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The Father of Cool

Willis Haviland Carrier - The Inventor of Modern Air Conditioning




In 1902, only one year after Willis Haviland Carrier graduated from Cornell University with a Masters in Engineering, the first air (temperature and humidity) conditioner was invented and in operation, making one Brooklyn printing plant owner very happy. Fluctuations in heat and humidity in his plant had caused the dimensions of the printing paper to keep altering slightly, enough to ensure a misalignment of the colored inks. The new air conditioning machine created a stable environment and aligned four-color printing became possible. All thanks to the new employee at the Buffalo Forge Company, who started on a salary of only $10.00 per week.

"I fish only for edible fish, and hunt only for edible game even in the laboratory." - Willis Haviland Carrier on being practical.

Willis Haviland Carrier

Birth:

Born on a farm near the eastern shore of Lake Erie in Angola, New York in 1876.

 Death:

October 9, 1950

 

The 'Apparatus for Treating Air' (U.S. Pat# 808897) granted in 1906, was the first of several patents awarded to Willis Haviland Carrier. The recognized 'father of air conditioning' is Carrier, but the term 'air conditioning' actually originated with textile engineer, Stuart H. Cramer. Cramer used the phrase 'air conditioning' in a 1906 patent claim filed for a device that added water vapor to the air in textile plants - to condition the yarn.

In 1911, Willis Haviland Carrier disclosed his basic Rational Psychrometric Formula to the American Society of American Engineers. The formula still stands today as the basis in all fundamental calculations for the air conditioning industry. Carrier said he received his 'flash of genius' while waiting for a train. It was a foggy night and he was going over in his mind the problem of temperature and humidity control. By the time the train arrived, Carrier had an understanding of the relationship between temperature, humidity and dew point.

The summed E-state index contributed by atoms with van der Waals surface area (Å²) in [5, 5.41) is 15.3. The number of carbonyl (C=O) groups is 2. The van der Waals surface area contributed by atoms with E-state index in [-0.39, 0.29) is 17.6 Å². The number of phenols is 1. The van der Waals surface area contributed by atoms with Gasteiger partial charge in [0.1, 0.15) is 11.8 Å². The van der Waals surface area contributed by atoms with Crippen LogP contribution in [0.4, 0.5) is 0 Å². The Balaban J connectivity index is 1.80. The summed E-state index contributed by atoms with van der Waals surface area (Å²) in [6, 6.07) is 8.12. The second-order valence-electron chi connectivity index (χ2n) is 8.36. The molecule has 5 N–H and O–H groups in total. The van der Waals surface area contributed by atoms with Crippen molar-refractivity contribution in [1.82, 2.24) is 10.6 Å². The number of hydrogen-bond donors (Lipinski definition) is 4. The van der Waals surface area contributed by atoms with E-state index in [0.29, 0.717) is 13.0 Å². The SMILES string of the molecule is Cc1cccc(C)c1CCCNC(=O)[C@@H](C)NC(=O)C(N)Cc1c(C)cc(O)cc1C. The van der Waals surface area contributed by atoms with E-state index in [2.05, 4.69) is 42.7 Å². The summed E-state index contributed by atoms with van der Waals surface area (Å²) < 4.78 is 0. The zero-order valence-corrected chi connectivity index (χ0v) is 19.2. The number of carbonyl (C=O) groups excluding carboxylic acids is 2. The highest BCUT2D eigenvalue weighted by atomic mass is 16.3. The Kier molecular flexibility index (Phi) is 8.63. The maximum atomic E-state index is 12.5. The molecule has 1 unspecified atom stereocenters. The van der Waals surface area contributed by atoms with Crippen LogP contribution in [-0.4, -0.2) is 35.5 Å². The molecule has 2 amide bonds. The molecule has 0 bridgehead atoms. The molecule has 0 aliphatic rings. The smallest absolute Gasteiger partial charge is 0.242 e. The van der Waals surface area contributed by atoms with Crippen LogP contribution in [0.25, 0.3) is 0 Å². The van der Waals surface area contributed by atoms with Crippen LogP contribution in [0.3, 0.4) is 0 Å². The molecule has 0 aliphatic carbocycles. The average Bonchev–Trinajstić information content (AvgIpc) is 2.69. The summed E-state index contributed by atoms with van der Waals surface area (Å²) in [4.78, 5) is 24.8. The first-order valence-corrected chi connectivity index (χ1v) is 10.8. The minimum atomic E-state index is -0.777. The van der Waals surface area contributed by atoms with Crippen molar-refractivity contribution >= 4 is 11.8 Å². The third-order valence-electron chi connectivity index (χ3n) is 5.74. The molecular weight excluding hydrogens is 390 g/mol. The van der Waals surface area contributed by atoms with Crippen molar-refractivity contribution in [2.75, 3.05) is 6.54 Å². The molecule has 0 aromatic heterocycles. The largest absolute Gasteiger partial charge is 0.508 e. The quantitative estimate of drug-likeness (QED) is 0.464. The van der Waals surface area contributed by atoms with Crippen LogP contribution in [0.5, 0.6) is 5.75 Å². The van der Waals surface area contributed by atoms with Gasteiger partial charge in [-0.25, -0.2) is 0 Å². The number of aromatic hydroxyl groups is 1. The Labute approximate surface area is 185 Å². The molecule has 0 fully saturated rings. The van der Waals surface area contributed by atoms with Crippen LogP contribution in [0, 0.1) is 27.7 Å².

Industries flourished with the new ability to control the temperature and humidity levels during and after production. Film, tobacco, processed meats, medical capsules, textiles and other products acquired significant improvements in quality with air conditioning. Willis and six other engineers formed the Carrier Engineering Corporation in 1915 with a starting capital of $35,000 (1995 sales topped $5 billion). The company was dedicated to improving air conditioning technology.

In 1921, Willis Haviland Carrier patented the centrifugal refrigeration machine. The 'centrifugal chiller' was the first practical method of air conditioning large spaces. Previous refrigeration machines used reciprocating-compressors (piston-driven) to pump refrigerant (often toxic and flammable ammonia) throughout the system. Carrier designed a centrifugal-compressor similar to the centrifugal turning-blades of a water pump. The result was a safer and more efficient chiller.

Photo: Early home unit

Cooling for human comfort, rather than industrial need, began in 1924, noted by the three Carrier centrifugal chillers installed in the J.L. Hudson Department Store in Detroit, Michigan. Shoppers flocked to the 'air conditioned' store. The boom in human cooling spread from the department stores to the movie theaters, most notably the Rivoli theater in New York, whose summer film business skyrocketed when it heavily advertised the cool comfort. Demand increased for smaller units and the Carrier Company obliged.

In 1928, Willis Haviland Carrier developed the first  residential 'Weathermaker', an air conditioner for private home use. The Great Depression and then WW2 slowed the non-industrial use of air conditioning. After the war, consumer sales started to grow again. The rest is history, cool and comfortable history.

Willis Haviland Carrier did not invent the very first system to cool an interior structure, however, his system was the first truly successful and safe one that started the science of modern air conditioning.

For a timeline of air conditioning history. Click Here.

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Last modified: 01/22/05